• Alana Castrique carried off in ambulance after crash

Lorena Wiebes of the Netherlands lived up to expectations as she won the opening stage of the women’s Tour de France and claim the first yellow jersey of the resurrected race on the Champs Elysees on Sunday.

The DSM rider, the pre-stage favourite, timed her sprint to perfection to beat her compatriot Marianne Vos and the Belgian Lotte Kopecky, who were second and third respectively.

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Tour de France Femmes: Wiebes wins opening stage in Paris – as it happened

Lorena Wiebes out-sprinted Marianne Vos on the Champs-Élysées to take the yellow jersey at the Tour de France Femmes

70km to go: The official Tour de France Femmes Twitter account is @LeTourFemmes – why not give them a follow?

71km to go: The Dutchwoman Nina Buijsman (Human Powered Health) has clipped off the front, and impressively managed to distance the entire peloton with her solo attack. She has a lead of about 12secs, I reckon, although there is no live timing on the screen at the moment.

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Old rules no longer apply as new breed of all-rounders embrace ‘crazy’ Tour

The likes of Wout van Aert and Tom Pidcock have flourished in a race which has offered no respite and hit record speeds

Fifteen years have passed since the new Tour de France organiser, Christian Prudhomme, announced his intention of “sexing up” the race – my words not his – after watching a dramatic stage across Burgundy. Since then the Tour has gone in one direction: shorter stages, more hilltop finishes, the odd gravel road, cobbles, a search for routes where crosswinds may affect the peloton, fewer and shorter time trials; a search for ways to create tension and excitement, to avoid the race becoming predictable.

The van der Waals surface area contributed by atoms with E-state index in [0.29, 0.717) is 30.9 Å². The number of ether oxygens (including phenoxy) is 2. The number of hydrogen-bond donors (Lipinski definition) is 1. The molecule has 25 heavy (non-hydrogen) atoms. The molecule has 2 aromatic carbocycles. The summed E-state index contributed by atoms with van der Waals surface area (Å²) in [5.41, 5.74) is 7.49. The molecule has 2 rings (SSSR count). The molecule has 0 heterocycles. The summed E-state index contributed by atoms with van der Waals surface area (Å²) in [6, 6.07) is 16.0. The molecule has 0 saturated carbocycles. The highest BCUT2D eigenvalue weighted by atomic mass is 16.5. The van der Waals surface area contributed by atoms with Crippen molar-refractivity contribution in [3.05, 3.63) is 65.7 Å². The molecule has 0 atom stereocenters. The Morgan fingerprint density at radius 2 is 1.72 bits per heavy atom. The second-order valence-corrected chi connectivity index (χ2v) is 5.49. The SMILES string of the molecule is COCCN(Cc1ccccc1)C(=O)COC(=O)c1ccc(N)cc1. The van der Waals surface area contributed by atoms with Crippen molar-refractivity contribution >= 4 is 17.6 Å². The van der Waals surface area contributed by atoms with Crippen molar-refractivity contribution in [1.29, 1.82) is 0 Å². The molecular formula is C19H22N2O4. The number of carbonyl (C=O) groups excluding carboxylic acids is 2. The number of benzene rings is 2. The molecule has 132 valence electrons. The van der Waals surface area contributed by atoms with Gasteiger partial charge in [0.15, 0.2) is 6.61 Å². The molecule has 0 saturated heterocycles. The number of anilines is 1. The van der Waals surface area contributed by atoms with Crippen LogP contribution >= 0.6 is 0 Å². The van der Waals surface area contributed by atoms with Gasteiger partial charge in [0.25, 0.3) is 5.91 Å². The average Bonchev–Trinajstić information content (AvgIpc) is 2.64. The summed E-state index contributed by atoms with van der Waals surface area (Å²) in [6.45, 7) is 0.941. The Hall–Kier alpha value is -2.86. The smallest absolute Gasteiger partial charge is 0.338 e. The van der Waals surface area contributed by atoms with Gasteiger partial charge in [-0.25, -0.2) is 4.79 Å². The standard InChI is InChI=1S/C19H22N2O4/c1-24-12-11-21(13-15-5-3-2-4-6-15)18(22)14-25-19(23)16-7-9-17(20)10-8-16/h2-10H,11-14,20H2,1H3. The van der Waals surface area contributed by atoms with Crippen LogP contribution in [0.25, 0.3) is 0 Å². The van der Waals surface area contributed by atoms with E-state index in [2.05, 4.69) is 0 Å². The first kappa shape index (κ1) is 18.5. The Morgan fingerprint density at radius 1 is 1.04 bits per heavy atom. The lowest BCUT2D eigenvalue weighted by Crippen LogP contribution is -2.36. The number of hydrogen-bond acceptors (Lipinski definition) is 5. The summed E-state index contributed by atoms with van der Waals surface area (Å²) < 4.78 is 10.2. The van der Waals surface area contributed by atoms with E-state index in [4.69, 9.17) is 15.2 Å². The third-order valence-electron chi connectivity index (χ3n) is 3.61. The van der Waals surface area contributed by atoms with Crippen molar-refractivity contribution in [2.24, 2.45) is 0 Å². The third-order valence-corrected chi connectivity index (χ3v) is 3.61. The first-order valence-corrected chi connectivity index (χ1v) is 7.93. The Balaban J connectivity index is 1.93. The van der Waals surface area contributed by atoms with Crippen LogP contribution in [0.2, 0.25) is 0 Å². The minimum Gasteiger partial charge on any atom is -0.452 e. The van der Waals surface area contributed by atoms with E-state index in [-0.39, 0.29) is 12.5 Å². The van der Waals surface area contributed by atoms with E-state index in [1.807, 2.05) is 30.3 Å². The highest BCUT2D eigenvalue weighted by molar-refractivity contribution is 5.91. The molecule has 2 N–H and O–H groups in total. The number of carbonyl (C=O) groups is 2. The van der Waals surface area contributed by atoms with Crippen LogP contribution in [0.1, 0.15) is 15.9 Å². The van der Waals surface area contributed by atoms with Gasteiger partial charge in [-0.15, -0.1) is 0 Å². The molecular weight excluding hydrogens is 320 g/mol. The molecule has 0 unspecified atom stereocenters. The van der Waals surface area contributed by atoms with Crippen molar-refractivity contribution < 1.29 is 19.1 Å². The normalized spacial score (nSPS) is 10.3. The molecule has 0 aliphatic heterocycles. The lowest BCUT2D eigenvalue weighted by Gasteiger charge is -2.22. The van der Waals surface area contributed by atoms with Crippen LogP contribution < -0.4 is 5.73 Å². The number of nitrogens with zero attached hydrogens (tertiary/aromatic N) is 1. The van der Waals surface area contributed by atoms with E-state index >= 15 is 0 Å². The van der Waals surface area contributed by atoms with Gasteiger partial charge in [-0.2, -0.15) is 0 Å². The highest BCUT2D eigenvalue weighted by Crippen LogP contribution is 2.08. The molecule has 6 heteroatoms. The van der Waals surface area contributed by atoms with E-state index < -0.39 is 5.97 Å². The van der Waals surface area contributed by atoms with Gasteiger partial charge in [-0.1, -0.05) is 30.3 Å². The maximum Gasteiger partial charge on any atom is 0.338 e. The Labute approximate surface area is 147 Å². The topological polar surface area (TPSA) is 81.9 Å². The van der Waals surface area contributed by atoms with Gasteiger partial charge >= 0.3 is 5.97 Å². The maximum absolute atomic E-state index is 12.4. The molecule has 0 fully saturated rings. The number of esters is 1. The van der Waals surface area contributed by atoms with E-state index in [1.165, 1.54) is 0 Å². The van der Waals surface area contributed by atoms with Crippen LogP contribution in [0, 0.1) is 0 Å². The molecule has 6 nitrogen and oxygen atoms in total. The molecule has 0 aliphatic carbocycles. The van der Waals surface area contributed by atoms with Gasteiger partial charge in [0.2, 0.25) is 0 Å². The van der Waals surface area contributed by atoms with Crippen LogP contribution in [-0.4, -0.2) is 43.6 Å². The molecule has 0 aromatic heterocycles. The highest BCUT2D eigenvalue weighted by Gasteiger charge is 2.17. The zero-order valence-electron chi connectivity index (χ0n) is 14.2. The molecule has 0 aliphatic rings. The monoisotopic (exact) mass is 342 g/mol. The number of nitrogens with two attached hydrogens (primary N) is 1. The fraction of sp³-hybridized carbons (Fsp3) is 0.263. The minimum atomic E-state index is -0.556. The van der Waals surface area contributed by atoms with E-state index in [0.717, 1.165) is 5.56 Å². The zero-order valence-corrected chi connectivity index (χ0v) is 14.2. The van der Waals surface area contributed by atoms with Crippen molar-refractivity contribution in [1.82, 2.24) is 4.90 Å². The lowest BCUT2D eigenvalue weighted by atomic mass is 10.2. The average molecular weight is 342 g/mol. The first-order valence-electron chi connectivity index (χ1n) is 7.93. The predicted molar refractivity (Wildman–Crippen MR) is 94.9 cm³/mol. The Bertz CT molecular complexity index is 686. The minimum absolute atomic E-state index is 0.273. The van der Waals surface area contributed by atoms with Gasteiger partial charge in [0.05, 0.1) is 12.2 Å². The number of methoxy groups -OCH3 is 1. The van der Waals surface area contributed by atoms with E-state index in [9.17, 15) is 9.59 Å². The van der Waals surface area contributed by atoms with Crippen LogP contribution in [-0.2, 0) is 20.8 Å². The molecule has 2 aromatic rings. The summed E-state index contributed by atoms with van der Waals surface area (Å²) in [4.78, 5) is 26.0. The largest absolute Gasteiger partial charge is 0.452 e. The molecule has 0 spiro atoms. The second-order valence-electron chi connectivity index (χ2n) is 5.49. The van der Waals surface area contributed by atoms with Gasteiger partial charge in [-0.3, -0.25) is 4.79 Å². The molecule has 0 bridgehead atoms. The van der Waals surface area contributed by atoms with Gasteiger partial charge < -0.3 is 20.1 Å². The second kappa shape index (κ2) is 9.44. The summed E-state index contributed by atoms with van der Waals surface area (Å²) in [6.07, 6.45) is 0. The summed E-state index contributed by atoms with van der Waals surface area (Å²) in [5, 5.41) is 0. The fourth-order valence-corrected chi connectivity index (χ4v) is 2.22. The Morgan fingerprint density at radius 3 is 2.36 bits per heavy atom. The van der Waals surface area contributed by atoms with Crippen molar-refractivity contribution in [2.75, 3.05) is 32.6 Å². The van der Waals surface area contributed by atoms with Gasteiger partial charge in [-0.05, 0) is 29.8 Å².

The 2022 Tour looks like the culmination of that process. Barring accidents or illness – not an idle statement in a Tour where Covid-19 has played a lead role – Jonas Vingegaard will ride up the Champs-Élysées on Sunday having won the fastest ever Tour, one which has seen only two conventional bunch sprints as of Saturday.

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Women’s Tour de France returns to boost cycling’s latest breakaway

On Sunday, women’s cycling will gain crucial momentum when the first stage of the Tour de France Femmes rolls away

In the long march of women’s bike racers towards parity within their sport, there have been obvious turning points, moments when the process has noticeably accelerated and gained fresh, and crucially lasting, momentum.

It was 1958 when the UCI incorporated women’s world championships, against their will and in miserly fashion, remaining at the mercy of organisers who might not want to be part of the process. The accession of women racers to the Olympics in 1984 was immense, although again there was no initial recognition that women could or should be allowed to race for the same medals as men. Others might point to the first women’s Tour of Flanders in 2004, or to the founding of the Women’s Tour in the UK in 2014.